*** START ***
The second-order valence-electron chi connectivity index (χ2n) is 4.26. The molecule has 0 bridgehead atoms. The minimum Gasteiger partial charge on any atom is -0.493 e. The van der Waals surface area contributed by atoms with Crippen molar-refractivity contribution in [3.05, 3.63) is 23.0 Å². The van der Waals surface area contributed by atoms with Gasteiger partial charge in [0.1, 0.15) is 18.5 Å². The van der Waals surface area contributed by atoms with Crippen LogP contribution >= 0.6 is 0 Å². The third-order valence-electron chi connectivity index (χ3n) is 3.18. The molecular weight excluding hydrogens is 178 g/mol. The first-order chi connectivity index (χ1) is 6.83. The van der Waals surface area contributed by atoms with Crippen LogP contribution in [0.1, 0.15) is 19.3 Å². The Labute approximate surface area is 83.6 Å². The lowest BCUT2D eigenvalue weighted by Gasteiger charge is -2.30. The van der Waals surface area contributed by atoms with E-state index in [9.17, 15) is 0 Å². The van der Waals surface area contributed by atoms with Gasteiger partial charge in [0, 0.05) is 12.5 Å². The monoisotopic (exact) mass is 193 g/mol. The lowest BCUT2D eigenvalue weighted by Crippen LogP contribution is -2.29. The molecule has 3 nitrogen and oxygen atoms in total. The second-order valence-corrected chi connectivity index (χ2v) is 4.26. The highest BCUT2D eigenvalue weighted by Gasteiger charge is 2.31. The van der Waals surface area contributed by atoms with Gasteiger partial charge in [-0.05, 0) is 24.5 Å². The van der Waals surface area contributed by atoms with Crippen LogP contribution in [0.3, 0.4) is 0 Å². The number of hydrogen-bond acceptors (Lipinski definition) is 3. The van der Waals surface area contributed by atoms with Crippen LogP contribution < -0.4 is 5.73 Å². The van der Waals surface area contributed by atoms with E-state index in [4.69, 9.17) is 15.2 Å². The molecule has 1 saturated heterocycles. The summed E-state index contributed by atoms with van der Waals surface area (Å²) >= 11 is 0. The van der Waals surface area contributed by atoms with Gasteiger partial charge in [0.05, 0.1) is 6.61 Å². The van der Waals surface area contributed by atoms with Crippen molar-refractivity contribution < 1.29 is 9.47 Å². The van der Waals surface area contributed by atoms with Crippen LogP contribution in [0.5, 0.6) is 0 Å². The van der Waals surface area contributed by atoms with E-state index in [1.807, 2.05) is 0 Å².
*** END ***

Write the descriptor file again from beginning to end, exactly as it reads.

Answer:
The second-order valence-electron chi connectivity index (χ2n) is 4.26. The molecule has 0 bridgehead atoms. The minimum Gasteiger partial charge on any atom is -0.493 e. The van der Waals surface area contributed by atoms with Crippen molar-refractivity contribution in [3.05, 3.63) is 23.0 Å². The van der Waals surface area contributed by atoms with Gasteiger partial charge in [0.1, 0.15) is 18.5 Å². The van der Waals surface area contributed by atoms with Crippen LogP contribution >= 0.6 is 0 Å². The third-order valence-electron chi connectivity index (χ3n) is 3.18. The molecular weight excluding hydrogens is 178 g/mol. The first-order chi connectivity index (χ1) is 6.83. The van der Waals surface area contributed by atoms with Crippen LogP contribution in [0.1, 0.15) is 19.3 Å². The Labute approximate surface area is 83.6 Å². The lowest BCUT2D eigenvalue weighted by Gasteiger charge is -2.30. The van der Waals surface area contributed by atoms with E-state index in [9.17, 15) is 0 Å². The van der Waals surface area contributed by atoms with Gasteiger partial charge in [0, 0.05) is 12.5 Å². The monoisotopic (exact) mass is 193 g/mol. The lowest BCUT2D eigenvalue weighted by Crippen LogP contribution is -2.29. The molecule has 3 nitrogen and oxygen atoms in total. The second-order valence-corrected chi connectivity index (χ2v) is 4.26. The highest BCUT2D eigenvalue weighted by Gasteiger charge is 2.31. The van der Waals surface area contributed by atoms with Gasteiger partial charge in [-0.05, 0) is 24.5 Å². The van der Waals surface area contributed by atoms with Crippen LogP contribution in [0.3, 0.4) is 0 Å². The number of hydrogen-bond acceptors (Lipinski definition) is 3. The van der Waals surface area contributed by atoms with Crippen LogP contribution < -0.4 is 5.73 Å². The van der Waals surface area contributed by atoms with E-state index in [4.69, 9.17) is 15.2 Å². The molecule has 1 saturated heterocycles. The summed E-state index contributed by atoms with van der Waals surface area (Å²) >= 11 is 0. The van der Waals surface area contributed by atoms with Gasteiger partial charge in [0.05, 0.1) is 6.61 Å². The van der Waals surface area contributed by atoms with Crippen molar-refractivity contribution < 1.29 is 9.47 Å². The van der Waals surface area contributed by atoms with Crippen LogP contribution in [0.5, 0.6) is 0 Å². The van der Waals surface area contributed by atoms with E-state index in [1.807, 2.05) is 0 Å².